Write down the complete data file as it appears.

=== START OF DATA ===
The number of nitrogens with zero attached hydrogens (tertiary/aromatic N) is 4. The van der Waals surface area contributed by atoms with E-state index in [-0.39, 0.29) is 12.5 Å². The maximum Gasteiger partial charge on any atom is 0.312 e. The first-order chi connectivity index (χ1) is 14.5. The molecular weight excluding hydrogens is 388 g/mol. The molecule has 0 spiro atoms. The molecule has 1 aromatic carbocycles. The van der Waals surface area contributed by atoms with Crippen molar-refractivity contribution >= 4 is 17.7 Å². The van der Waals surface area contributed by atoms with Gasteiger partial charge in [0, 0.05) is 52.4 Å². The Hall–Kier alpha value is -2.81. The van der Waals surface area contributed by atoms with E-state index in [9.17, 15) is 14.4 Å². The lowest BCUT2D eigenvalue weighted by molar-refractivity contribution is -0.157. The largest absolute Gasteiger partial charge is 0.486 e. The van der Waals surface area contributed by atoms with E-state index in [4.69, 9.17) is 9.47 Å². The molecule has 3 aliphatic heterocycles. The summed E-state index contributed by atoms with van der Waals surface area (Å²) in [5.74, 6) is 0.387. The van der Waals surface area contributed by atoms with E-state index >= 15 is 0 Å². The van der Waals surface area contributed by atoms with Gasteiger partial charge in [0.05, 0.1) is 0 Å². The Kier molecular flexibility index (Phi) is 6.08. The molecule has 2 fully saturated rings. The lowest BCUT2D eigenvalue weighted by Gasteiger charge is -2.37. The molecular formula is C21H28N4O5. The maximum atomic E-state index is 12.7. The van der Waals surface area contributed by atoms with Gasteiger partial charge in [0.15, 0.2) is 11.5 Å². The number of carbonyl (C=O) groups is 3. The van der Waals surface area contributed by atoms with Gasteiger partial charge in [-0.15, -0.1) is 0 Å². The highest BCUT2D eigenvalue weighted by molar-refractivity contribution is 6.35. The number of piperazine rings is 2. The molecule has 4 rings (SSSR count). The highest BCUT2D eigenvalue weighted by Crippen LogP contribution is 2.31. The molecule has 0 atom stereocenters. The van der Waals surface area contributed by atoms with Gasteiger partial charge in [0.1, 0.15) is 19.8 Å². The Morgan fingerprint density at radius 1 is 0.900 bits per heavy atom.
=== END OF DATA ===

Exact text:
The number of nitrogens with zero attached hydrogens (tertiary/aromatic N) is 4. The van der Waals surface area contributed by atoms with E-state index in [-0.39, 0.29) is 12.5 Å². The maximum Gasteiger partial charge on any atom is 0.312 e. The first-order chi connectivity index (χ1) is 14.5. The molecular weight excluding hydrogens is 388 g/mol. The molecule has 0 spiro atoms. The molecule has 1 aromatic carbocycles. The van der Waals surface area contributed by atoms with Crippen molar-refractivity contribution >= 4 is 17.7 Å². The van der Waals surface area contributed by atoms with Gasteiger partial charge in [0, 0.05) is 52.4 Å². The Hall–Kier alpha value is -2.81. The van der Waals surface area contributed by atoms with E-state index in [9.17, 15) is 14.4 Å². The lowest BCUT2D eigenvalue weighted by molar-refractivity contribution is -0.157. The largest absolute Gasteiger partial charge is 0.486 e. The van der Waals surface area contributed by atoms with E-state index in [4.69, 9.17) is 9.47 Å². The molecule has 3 aliphatic heterocycles. The summed E-state index contributed by atoms with van der Waals surface area (Å²) in [5.74, 6) is 0.387. The van der Waals surface area contributed by atoms with E-state index >= 15 is 0 Å². The van der Waals surface area contributed by atoms with Gasteiger partial charge in [0.05, 0.1) is 0 Å². The Kier molecular flexibility index (Phi) is 6.08. The molecule has 2 fully saturated rings. The lowest BCUT2D eigenvalue weighted by Gasteiger charge is -2.37. The molecular formula is C21H28N4O5. The maximum atomic E-state index is 12.7. The van der Waals surface area contributed by atoms with Gasteiger partial charge in [0.15, 0.2) is 11.5 Å². The number of carbonyl (C=O) groups is 3. The van der Waals surface area contributed by atoms with Gasteiger partial charge in [-0.15, -0.1) is 0 Å². The highest BCUT2D eigenvalue weighted by molar-refractivity contribution is 6.35. The number of piperazine rings is 2. The molecule has 4 rings (SSSR count). The highest BCUT2D eigenvalue weighted by Crippen LogP contribution is 2.31. The molecule has 0 atom stereocenters. The van der Waals surface area contributed by atoms with Gasteiger partial charge in [0.1, 0.15) is 19.8 Å². The Morgan fingerprint density at radius 1 is 0.900 bits per heavy atom.